Posted by Oliver / Matt / Jordan, March 25, 2011 04:18pm | Post a Comment

Genius of Time

Drifting Back
Royal Oak

After Space Dimension Controller, the Clone Royal Oak series is coming with another young talent. This time it's Swedish Genius of Time, known for their debut release on Aniara records. Three takes on classic house music done by young producers in their unique, almost serene style that reveals their nordic roots. Genius of Time shows that house music can still sound fresh.

Purchase Genius Of Time - Drifting Back here



Pearson Sound

NSWL007
Night Slugs

Two white hot remixes by Pearson Sound aka Ramadanman on the Night Slugs White Label series. This guy is one of the hottest (and more importantly, best) producers around just now. STRICTLY LIMITED EDITION.

Purchase Pearson Sound - NSWL007 here





Conforce

State of Mind
Clone

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New Electronic 12" Releases 9/29 @ Amoeba Hollywood - Marko Furstenberg, Phonique, Isolee, Luke Hess, Holger Zilske & More

Posted by Oliver / Matt / Jordan, September 29, 2010 03:52pm | Post a Comment



MARKO FURSTENBERG

Counter Mode EP 12"
Artless

The Mojuba sub-label brings you two new tunes from the vaults of dub techno ambassador Marko Fürstenberg. These two tracks of pure dub techno magic build a seamless connection to his previous releases and capture the special sound and feel of a true Fürstenberg track -- how it can only be done for this label.

Listen to "070120" here:





PHONIQUE

Perfect Stranger 12"
Dessous

"Perfect Stranger" is taken from Phonique's album Kissing Strangers (DES 015CD) and is a powerful modern house cut reflecting the many elements of Phonique's intricate sound. Blending raw, soulful throw-downs with tight and crisp next-level production, perfect for those late-night moments when rave is the only option. Phonogenic & Sasse carefully craft an ear-tingling remix -- ever so funky, clear and direct. Guti remixes "Perfect Stranger" into a roaring percussive journey, full of tumbling congas, dramatic fills and fx.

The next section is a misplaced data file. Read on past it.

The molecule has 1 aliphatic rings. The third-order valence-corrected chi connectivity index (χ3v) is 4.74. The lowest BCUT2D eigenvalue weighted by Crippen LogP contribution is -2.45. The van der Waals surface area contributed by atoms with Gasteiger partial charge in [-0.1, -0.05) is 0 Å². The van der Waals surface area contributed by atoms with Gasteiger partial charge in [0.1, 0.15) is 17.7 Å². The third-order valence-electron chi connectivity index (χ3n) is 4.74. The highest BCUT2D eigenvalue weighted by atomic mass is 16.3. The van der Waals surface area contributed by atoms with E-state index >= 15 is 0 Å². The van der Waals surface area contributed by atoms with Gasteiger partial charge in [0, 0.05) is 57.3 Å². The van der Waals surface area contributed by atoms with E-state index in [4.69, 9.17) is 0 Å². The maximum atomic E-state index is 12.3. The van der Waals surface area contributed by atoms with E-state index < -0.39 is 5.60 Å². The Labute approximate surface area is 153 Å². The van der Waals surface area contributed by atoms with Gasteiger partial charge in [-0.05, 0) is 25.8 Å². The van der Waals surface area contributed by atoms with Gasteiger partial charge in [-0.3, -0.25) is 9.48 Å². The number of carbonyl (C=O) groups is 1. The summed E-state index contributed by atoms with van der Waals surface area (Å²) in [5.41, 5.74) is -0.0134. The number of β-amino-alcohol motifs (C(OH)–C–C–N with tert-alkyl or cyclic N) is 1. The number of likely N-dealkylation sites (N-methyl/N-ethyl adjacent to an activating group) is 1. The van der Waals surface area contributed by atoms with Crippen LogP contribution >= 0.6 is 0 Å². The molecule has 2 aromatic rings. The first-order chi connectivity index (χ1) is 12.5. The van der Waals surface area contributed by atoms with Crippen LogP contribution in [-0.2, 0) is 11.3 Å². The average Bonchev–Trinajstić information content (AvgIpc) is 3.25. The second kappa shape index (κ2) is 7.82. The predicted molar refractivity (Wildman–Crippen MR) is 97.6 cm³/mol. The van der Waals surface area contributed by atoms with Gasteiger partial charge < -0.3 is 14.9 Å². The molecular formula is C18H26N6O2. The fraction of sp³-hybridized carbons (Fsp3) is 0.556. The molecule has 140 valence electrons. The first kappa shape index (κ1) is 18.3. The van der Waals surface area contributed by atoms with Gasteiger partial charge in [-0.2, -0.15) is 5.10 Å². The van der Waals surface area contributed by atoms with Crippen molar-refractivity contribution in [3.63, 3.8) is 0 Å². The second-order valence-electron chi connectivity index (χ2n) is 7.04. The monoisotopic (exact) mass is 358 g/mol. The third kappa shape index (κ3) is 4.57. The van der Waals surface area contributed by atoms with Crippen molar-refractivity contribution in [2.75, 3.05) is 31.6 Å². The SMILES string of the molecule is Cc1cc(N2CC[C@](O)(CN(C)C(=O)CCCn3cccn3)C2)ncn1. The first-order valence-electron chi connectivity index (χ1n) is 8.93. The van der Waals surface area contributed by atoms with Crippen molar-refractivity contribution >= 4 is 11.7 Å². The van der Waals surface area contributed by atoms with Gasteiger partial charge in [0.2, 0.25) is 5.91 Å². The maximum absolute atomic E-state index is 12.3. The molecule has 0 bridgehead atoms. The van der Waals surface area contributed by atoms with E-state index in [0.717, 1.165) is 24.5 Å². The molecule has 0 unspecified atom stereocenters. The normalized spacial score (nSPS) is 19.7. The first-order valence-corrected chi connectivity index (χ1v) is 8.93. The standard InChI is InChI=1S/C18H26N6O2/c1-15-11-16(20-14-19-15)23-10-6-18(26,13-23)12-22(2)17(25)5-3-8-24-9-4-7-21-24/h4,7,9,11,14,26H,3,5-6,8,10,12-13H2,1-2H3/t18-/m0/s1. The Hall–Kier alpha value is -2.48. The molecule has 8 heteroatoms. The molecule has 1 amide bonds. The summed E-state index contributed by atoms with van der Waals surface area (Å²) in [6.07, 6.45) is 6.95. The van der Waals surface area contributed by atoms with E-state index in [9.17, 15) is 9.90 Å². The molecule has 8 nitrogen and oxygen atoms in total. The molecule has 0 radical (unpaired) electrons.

Listen to Phonogenic & Sasse remix here:


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New Electronic 12" Releases 9/07 @ Amoeba Hollywood - Shed, Barker & Baumecker, Conforce, Lawrence, Holger Czukay, Skudge & More

Posted by Oliver / Matt / Jordan, September 7, 2010 05:55pm | Post a Comment

SHED
Traveller
(Ostgut Ton)

This is the second full-length release for Berlin-based DJ/producer Shed. The Traveller is not the perfectly planned-out escape into the safe haven where perfect tools worship the primetime DJ, but rather it's an ode to the heart of electronic dance music that still pumps loud and vigorous. For Shed, that very heartbeat was never clearer, more concise and genre-defining than in the UK in the early '90s. Detroit, Chicago, Berlin: get in line, you've had your time. Needless to say, Shed is not in this to become the copycat of some of rave music's perfect key moments. The Traveller is not another chapter in the ongoing history of the "anything goes" cult, not an overcooked stew praising the power of eclecticism; instead, it is simply an example of untamed fascination for sound. Frankly, Shed masters this almost naive approach perfectly and slaps the guards of the status quo right in the face. Again and again, Shed pulls little melodies from the depths of his studio and lets us discover our enthusiasm for the moment anew. He applies breakbeats bearing more history than the 909 bass drum where the 4/4 attack would have been the obvious choice, grants grandpa acid only a brief yet overwhelming guest appearance and deals with minimal dance music's heritage in a completely new, unexplored way. Always present: euphoria. With The Traveller, Shed manages the intangible and translates techno tracks into a shorter, yet crisper format, playing with tempi and moods. And yet each and every beat is right where it belongs, helping to merge every ingredient into an adventurous trip through a night one always dreams of and yet hardly ever gets. The album resonates from start to finish, is full of ideas, speaks dubstep and chooses radical approaches where other producers opt for the emergency exit of the lowest common denominator. The Traveller is the perfect base for everybody still willing to take a chance.